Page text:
Monday Market Review February 24, 2020
On a shortened holiday week, economic data included stronger regional manufacturing results, a rebound in the broader measure of leading economic indicators, and decent housing data.
U.S. and foreign equity markets fell back last week as the economic impact of the coronavirus again negatively weighed on market sentiment. However, bonds fared well, as investors sought safety. Commodities were mixed, featuring stronger results for precious metals and the energy sector.
U.S. stocks fell last week, as positive sentiment from the prior week about containment efforts of the coronavirus, and resulting new record highs for the S&P 500 and Nasdaq, turned to worries over the economic and earnings impact globally. Every sector ended in the red, with defensive utilities losing the least, about a tenth of a percent; technology stocks fell over -2% with assumed supply chain effects from the virus seeping into earnings. Real estate fared flatly also, along with defensive assets.
On Saturday, Feb. 22, the Nevada caucuses began, which was the third step in the Democratic primary process. While the overall delegate count is small for these early primaries, they’ve shown the most value as early momentum builders for upcoming key dates, such as Super Tuesday, where a significant percentage of convention delegates are picked.
Foreign stocks performed largely in line with U.S. equities, with additional trickle-down concerns from the coronavirus, although manufacturing data in the eurozone improved a bit—raising prospects for bottoming and a recovery. Japanese stocks were held back by a far sharper-than-expected decline in GDP for the prior quarter, due to weather impacts and higher taxes. The stronger dollar also weighed on returns, as well in as nations tied to exports, such as South Korea and Brazil. China has been conducting significant monetary easing, which began before the coronavirus took hold, but included additional rate cuts and other measures last week—resulting in sharp gains in domestic markets. Military tensions between Turkey and Russia over Syria also contributed to mixed emerging market results.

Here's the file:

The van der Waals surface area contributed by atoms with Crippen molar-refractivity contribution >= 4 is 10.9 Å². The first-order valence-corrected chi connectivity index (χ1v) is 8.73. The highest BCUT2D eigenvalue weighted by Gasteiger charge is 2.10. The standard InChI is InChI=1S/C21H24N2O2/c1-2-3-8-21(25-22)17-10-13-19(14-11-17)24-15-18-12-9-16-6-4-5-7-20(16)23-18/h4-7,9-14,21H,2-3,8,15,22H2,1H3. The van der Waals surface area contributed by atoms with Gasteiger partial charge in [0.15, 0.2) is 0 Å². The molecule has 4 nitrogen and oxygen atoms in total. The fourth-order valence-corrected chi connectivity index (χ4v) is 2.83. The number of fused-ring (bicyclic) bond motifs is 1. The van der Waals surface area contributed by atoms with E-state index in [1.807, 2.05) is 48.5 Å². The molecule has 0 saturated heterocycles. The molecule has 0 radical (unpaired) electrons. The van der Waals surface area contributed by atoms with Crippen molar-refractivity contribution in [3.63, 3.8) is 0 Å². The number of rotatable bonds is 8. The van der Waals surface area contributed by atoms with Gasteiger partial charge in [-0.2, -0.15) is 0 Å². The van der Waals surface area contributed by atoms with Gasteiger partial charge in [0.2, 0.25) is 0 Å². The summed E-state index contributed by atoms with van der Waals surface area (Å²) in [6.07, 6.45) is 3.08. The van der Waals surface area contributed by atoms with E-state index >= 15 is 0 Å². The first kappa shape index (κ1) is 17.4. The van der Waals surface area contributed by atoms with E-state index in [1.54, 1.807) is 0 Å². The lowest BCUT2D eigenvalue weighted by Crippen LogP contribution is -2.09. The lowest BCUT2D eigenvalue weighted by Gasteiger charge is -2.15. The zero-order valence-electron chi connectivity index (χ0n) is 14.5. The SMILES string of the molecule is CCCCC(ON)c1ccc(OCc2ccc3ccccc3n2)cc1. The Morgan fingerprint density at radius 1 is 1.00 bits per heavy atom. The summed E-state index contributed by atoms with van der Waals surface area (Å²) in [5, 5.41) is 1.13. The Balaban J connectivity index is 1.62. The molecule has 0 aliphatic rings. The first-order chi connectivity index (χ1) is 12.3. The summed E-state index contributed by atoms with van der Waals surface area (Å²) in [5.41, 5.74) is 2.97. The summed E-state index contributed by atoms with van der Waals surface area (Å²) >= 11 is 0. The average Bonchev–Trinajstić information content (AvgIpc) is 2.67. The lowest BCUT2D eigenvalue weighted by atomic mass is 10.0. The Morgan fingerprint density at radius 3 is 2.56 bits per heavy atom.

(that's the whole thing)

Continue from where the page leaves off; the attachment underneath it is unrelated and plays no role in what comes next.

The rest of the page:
U.S. bonds ticked higher along with investors flows towards safety, with governments outperforming credit, as expected. High yield and floating rate lagged with minimal returns for the week. Foreign bonds fared well in local terms for both developed and emerging markets, but lagged when translated back to account for a stronger dollar.
Commodities were mixed to slightly higher, despite the stronger dollar. Precious metals rose by several percent as investors sought safety, in addition to a less dramatic recovery for energy. The price of crude oil regained 2% to near $54/barrel.
(+) The Empire state manufacturing index improved by 8.1 points to 12.9 in February, beating forecasts of a flattish 5.0 reading. Shipments and new orders both rose further into expansionary territory. On the other hand, employment and prices paid each fell a few points, while still growing, as did the index for expected business conditions six months out.
(+) The Philadelphia Fed manufacturing index rose by a dramatic 19.7 points to 36.7, far exceeding the level of 11.0 expected by consensus. New orders and shipments both rose to further expansionary levels within the index. Employment fell by nearly -10 points, but remained expansionary, as did prices paid. Expected business conditions for the next six months also rose by several points to a sharply expansionary level. This reading, coupled with the stronger Empire state result, point to improvement in manufacturing sentiment likely driven by the partial resolution to U.S.-China trade woes, although it’s not fully apparent how much the coronavirus scare has affected or will affect sentiment.